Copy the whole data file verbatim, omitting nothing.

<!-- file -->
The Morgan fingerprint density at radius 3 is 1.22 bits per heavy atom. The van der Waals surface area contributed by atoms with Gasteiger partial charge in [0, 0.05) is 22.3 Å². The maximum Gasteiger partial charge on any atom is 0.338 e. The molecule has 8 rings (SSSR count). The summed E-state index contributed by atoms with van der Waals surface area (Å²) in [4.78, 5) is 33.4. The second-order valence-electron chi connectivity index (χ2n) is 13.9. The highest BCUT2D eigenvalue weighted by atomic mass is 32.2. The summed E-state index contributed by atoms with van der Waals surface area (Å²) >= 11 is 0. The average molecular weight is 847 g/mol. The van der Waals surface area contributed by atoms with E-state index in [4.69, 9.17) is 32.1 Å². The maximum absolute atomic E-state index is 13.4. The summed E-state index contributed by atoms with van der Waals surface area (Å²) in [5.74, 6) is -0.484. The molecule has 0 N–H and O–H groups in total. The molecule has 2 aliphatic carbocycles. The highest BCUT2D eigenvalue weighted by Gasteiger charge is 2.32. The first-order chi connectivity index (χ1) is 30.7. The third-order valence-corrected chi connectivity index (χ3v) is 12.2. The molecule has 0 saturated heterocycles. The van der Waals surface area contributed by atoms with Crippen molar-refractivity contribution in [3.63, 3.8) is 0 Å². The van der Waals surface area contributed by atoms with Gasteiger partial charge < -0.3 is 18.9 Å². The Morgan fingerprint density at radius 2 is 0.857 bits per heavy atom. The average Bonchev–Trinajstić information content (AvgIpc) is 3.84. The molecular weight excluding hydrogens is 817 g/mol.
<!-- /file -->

The Morgan fingerprint density at radius 3 is 1.22 bits per heavy atom. The van der Waals surface area contributed by atoms with Gasteiger partial charge in [0, 0.05) is 22.3 Å². The maximum Gasteiger partial charge on any atom is 0.338 e. The molecule has 8 rings (SSSR count). The summed E-state index contributed by atoms with van der Waals surface area (Å²) in [4.78, 5) is 33.4. The second-order valence-electron chi connectivity index (χ2n) is 13.9. The highest BCUT2D eigenvalue weighted by atomic mass is 32.2. The summed E-state index contributed by atoms with van der Waals surface area (Å²) >= 11 is 0. The average molecular weight is 847 g/mol. The van der Waals surface area contributed by atoms with E-state index in [4.69, 9.17) is 32.1 Å². The maximum absolute atomic E-state index is 13.4. The summed E-state index contributed by atoms with van der Waals surface area (Å²) in [5.74, 6) is -0.484. The molecule has 0 N–H and O–H groups in total. The molecule has 2 aliphatic carbocycles. The highest BCUT2D eigenvalue weighted by Gasteiger charge is 2.32. The first-order chi connectivity index (χ1) is 30.7. The third-order valence-corrected chi connectivity index (χ3v) is 12.2. The molecule has 0 saturated heterocycles. The van der Waals surface area contributed by atoms with Crippen molar-refractivity contribution in [3.63, 3.8) is 0 Å². The van der Waals surface area contributed by atoms with Gasteiger partial charge < -0.3 is 18.9 Å². The Morgan fingerprint density at radius 2 is 0.857 bits per heavy atom. The average Bonchev–Trinajstić information content (AvgIpc) is 3.84. The molecular weight excluding hydrogens is 817 g/mol.